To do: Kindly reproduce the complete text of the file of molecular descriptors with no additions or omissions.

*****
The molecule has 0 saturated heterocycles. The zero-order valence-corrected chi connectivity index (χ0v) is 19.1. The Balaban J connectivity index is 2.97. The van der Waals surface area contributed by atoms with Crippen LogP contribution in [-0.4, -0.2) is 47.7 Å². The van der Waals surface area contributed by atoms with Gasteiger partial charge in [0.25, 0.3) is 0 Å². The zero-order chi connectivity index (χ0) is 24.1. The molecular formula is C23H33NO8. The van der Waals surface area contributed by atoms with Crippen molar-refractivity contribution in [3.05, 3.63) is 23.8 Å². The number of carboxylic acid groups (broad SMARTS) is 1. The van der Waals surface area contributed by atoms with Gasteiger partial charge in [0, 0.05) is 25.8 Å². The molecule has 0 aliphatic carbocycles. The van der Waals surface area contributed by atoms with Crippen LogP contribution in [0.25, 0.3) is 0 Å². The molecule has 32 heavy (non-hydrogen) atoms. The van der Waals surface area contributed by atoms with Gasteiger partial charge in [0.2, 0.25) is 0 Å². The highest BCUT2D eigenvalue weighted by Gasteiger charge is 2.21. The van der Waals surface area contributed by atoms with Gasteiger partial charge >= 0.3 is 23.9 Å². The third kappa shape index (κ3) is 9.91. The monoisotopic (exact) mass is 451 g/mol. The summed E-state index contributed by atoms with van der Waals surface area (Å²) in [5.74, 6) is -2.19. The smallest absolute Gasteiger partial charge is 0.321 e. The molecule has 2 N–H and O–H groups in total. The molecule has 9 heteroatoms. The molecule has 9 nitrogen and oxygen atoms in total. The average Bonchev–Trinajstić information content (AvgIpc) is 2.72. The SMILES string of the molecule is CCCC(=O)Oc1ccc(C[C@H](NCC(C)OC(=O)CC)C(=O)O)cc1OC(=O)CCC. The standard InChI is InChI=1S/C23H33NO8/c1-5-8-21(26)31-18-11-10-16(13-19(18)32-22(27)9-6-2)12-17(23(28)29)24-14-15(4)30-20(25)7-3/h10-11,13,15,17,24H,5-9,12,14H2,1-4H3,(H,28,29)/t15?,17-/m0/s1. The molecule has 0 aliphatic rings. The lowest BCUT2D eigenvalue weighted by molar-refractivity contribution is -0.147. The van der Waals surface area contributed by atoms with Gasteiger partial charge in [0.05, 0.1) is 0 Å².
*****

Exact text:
The molecule has 0 saturated heterocycles. The zero-order valence-corrected chi connectivity index (χ0v) is 19.1. The Balaban J connectivity index is 2.97. The van der Waals surface area contributed by atoms with Crippen LogP contribution in [-0.4, -0.2) is 47.7 Å². The van der Waals surface area contributed by atoms with Gasteiger partial charge in [0.25, 0.3) is 0 Å². The zero-order chi connectivity index (χ0) is 24.1. The molecular formula is C23H33NO8. The van der Waals surface area contributed by atoms with Crippen molar-refractivity contribution in [3.05, 3.63) is 23.8 Å². The number of carboxylic acid groups (broad SMARTS) is 1. The van der Waals surface area contributed by atoms with Gasteiger partial charge in [0, 0.05) is 25.8 Å². The molecule has 0 aliphatic carbocycles. The van der Waals surface area contributed by atoms with Crippen LogP contribution in [0.25, 0.3) is 0 Å². The molecule has 32 heavy (non-hydrogen) atoms. The van der Waals surface area contributed by atoms with Gasteiger partial charge in [0.2, 0.25) is 0 Å². The highest BCUT2D eigenvalue weighted by Gasteiger charge is 2.21. The van der Waals surface area contributed by atoms with Gasteiger partial charge >= 0.3 is 23.9 Å². The third kappa shape index (κ3) is 9.91. The monoisotopic (exact) mass is 451 g/mol. The summed E-state index contributed by atoms with van der Waals surface area (Å²) in [5.74, 6) is -2.19. The smallest absolute Gasteiger partial charge is 0.321 e. The molecule has 2 N–H and O–H groups in total. The molecule has 9 heteroatoms. The molecule has 9 nitrogen and oxygen atoms in total. The average Bonchev–Trinajstić information content (AvgIpc) is 2.72. The SMILES string of the molecule is CCCC(=O)Oc1ccc(C[C@H](NCC(C)OC(=O)CC)C(=O)O)cc1OC(=O)CCC. The standard InChI is InChI=1S/C23H33NO8/c1-5-8-21(26)31-18-11-10-16(13-19(18)32-22(27)9-6-2)12-17(23(28)29)24-14-15(4)30-20(25)7-3/h10-11,13,15,17,24H,5-9,12,14H2,1-4H3,(H,28,29)/t15?,17-/m0/s1. The molecule has 0 aliphatic rings. The lowest BCUT2D eigenvalue weighted by molar-refractivity contribution is -0.147. The van der Waals surface area contributed by atoms with Gasteiger partial charge in [0.05, 0.1) is 0 Å².